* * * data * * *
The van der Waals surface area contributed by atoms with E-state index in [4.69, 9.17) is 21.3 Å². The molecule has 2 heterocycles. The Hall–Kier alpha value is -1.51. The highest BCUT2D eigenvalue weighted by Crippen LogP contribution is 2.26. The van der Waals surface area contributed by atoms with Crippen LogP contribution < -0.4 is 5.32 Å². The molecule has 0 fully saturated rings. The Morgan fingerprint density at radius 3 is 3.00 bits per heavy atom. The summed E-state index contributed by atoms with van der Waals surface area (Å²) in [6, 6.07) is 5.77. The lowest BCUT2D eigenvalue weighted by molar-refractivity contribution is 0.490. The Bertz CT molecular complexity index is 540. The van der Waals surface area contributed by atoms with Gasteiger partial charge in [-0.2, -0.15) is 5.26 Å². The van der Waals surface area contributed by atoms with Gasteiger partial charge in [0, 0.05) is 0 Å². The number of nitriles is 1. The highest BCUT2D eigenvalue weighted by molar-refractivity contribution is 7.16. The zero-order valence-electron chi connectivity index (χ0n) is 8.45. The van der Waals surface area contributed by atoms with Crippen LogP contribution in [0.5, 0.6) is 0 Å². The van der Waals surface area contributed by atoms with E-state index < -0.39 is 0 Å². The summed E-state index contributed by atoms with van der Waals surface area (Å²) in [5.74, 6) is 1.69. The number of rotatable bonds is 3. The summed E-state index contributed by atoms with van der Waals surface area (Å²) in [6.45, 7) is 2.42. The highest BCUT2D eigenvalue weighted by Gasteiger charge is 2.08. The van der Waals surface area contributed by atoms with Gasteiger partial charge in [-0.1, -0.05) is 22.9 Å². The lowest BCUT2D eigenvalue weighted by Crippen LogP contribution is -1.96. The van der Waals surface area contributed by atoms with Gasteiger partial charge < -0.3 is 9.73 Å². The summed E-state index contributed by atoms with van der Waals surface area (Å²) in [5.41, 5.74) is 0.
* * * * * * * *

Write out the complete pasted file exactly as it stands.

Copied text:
The van der Waals surface area contributed by atoms with E-state index in [4.69, 9.17) is 21.3 Å². The molecule has 2 heterocycles. The Hall–Kier alpha value is -1.51. The highest BCUT2D eigenvalue weighted by Crippen LogP contribution is 2.26. The van der Waals surface area contributed by atoms with Crippen LogP contribution < -0.4 is 5.32 Å². The molecule has 0 fully saturated rings. The Morgan fingerprint density at radius 3 is 3.00 bits per heavy atom. The summed E-state index contributed by atoms with van der Waals surface area (Å²) in [6, 6.07) is 5.77. The lowest BCUT2D eigenvalue weighted by molar-refractivity contribution is 0.490. The Bertz CT molecular complexity index is 540. The van der Waals surface area contributed by atoms with Gasteiger partial charge in [-0.2, -0.15) is 5.26 Å². The van der Waals surface area contributed by atoms with Gasteiger partial charge in [0, 0.05) is 0 Å². The number of nitriles is 1. The highest BCUT2D eigenvalue weighted by molar-refractivity contribution is 7.16. The zero-order valence-electron chi connectivity index (χ0n) is 8.45. The van der Waals surface area contributed by atoms with Crippen LogP contribution in [0.5, 0.6) is 0 Å². The van der Waals surface area contributed by atoms with E-state index < -0.39 is 0 Å². The summed E-state index contributed by atoms with van der Waals surface area (Å²) in [5.74, 6) is 1.69. The number of rotatable bonds is 3. The summed E-state index contributed by atoms with van der Waals surface area (Å²) in [6.45, 7) is 2.42. The highest BCUT2D eigenvalue weighted by Gasteiger charge is 2.08. The van der Waals surface area contributed by atoms with Gasteiger partial charge in [-0.1, -0.05) is 22.9 Å². The lowest BCUT2D eigenvalue weighted by Crippen LogP contribution is -1.96. The van der Waals surface area contributed by atoms with Gasteiger partial charge < -0.3 is 9.73 Å². The summed E-state index contributed by atoms with van der Waals surface area (Å²) in [5.41, 5.74) is 0.